Review: Handmaid’s Tale Season Three Brings Hope and Resistance, but Spins Its Wheels
The award-winning Hulu series fights back, but wastes too much time hitting the same beats.
SPOILER ALERT: This post discusses plot points from the second and third seasons of The Handmaid’s Tale.
Has there ever been a television series that has had better timing than The Handmaid’s Tale? The award-winning Hulu series first launched in the spring of 2017, when America was reeling from the disruptive election of Donald Trump. At the time, the series portrayed a dark future, one that became terrifyingly tangible in the wake of Trump’s inauguration, and now the series is back for a third season, following a disturbing and sweeping series of statewide abortion bans designed to threaten Roe v. Wade. The timing is uncanny, to say the least.
After a stellar first season, The Handmaid’s Tale stumbled in its sophomore outing. Of course, that stumbling must be put into perspective: The show is still a knockout when it comes to cinematography and its arresting performances, but many viewers and critics alike felt an emotional exhaustion from the relentless violence (sexual and otherwise) that the show’s characters were subjected to. At several times, the series verged on torture porn and had us wondering why we were voluntarily spending so much time in Gilead.
Add to that a baffling season finale, which saw June (an always excellent Elisabeth Moss) and her baby on the verge of escape with Emily (Alexis Bledel), only for June to reverse course and decide to stay in Gilead to try to rescue her daughter, Hannah. It was a frustrating turn, considering that June spent most of the second season attempting to escape.
Luckily, the third season forgoes torture and violence for a more uplifting theme. Emily’s escape is successful, and she finds asylum in Canada, where she delivers June’s baby to Luke (O. T. Fagbenle) and Moira (Samira Wiley). We see Emily struggle with PTSD as she tries to reconnect with her estranged wife and son in an emotional episode. Given the hideous treatment she endured, it’s a relief to see her safe, but she may never recover from what Gilead has done to her. Alexis Bledel continues to give a quietly heartbreaking performance in the role, and here’s hoping that the series will give her more to do in her new environs.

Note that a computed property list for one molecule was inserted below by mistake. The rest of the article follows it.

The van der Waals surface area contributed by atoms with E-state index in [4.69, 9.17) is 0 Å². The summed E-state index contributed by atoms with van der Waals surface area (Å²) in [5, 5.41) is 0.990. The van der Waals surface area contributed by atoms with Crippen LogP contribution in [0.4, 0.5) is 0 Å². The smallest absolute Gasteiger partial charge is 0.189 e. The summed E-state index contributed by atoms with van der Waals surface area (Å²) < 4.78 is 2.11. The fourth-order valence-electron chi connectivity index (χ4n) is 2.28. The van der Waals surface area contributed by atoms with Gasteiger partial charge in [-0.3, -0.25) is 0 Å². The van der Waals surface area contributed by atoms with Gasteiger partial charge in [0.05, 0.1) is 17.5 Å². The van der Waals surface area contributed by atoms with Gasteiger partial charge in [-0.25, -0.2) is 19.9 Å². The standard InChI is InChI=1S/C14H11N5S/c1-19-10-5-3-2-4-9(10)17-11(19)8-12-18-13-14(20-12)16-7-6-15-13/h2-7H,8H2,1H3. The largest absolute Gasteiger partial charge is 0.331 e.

Meanwhile, June is fighting back, looking to recruit allies and make inroads in the underground revolution. She is no longer living with the Waterfords and takes up residence as the new handmaid to Joseph Lawrence (Bradley Whitford), who helped Emily escape and allows the Marthas to operate a rescue network within his walls. Lawrence is an interesting addition to the series, as a Commander who has zero interest in sleeping with his handmaids and seems to regret the society he helped to build, but we don’t get much time to explore him as a character.
While it’s a refreshing change of pace to see June finally get some agency, the series is hamstrung by her relationship with the Waterfords. Despite no longer being their handmaid, June finds herself constantly in their company. She tries to recruit Serena Joy (Yvonne Strahovski) as an ally, which has potential for a strong character redemption arc, but despite giving up the baby so June could save her, Serena remains frustratingly devoted to Gilead.
Likewise, June remains in the Waterfords’ orbit, trusting them again and again despite the fact that these are the same people who held her down and raped her last season. Reviewers were only given access to the first six episodes of the series, which spends too much time spinning its wheels with the Waterfords to yield any satisfying forward momentum. Hopefully the remaining episodes will pick up the pace and deliver on the promise of this season’s theme of resistance.
The Handmaid’s Tale season three premieres June 5 on Hulu.
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